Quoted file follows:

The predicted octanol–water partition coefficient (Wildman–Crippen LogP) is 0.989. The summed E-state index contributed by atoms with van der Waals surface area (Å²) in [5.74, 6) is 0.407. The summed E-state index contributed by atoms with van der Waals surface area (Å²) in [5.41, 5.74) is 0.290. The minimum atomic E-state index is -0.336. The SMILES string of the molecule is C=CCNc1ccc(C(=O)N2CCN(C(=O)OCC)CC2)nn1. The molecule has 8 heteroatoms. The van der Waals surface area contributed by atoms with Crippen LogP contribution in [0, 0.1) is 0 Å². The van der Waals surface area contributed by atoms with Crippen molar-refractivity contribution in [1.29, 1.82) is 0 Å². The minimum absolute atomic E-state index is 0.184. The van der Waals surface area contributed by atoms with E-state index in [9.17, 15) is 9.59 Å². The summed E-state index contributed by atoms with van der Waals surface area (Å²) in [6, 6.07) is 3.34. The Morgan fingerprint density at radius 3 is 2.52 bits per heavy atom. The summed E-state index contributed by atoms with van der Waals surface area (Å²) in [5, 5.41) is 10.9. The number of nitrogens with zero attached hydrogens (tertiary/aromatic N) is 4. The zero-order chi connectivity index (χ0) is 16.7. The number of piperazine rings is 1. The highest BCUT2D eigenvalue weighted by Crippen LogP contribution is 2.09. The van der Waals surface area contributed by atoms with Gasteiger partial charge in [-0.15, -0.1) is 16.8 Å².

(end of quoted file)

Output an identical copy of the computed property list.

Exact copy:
The predicted octanol–water partition coefficient (Wildman–Crippen LogP) is 0.989. The summed E-state index contributed by atoms with van der Waals surface area (Å²) in [5.74, 6) is 0.407. The summed E-state index contributed by atoms with van der Waals surface area (Å²) in [5.41, 5.74) is 0.290. The minimum atomic E-state index is -0.336. The SMILES string of the molecule is C=CCNc1ccc(C(=O)N2CCN(C(=O)OCC)CC2)nn1. The molecule has 8 heteroatoms. The van der Waals surface area contributed by atoms with Crippen LogP contribution in [0, 0.1) is 0 Å². The van der Waals surface area contributed by atoms with Crippen molar-refractivity contribution in [1.29, 1.82) is 0 Å². The minimum absolute atomic E-state index is 0.184. The van der Waals surface area contributed by atoms with E-state index in [9.17, 15) is 9.59 Å². The summed E-state index contributed by atoms with van der Waals surface area (Å²) in [6, 6.07) is 3.34. The Morgan fingerprint density at radius 3 is 2.52 bits per heavy atom. The summed E-state index contributed by atoms with van der Waals surface area (Å²) in [5, 5.41) is 10.9. The number of nitrogens with zero attached hydrogens (tertiary/aromatic N) is 4. The zero-order chi connectivity index (χ0) is 16.7. The number of piperazine rings is 1. The highest BCUT2D eigenvalue weighted by Crippen LogP contribution is 2.09. The van der Waals surface area contributed by atoms with Gasteiger partial charge in [-0.15, -0.1) is 16.8 Å².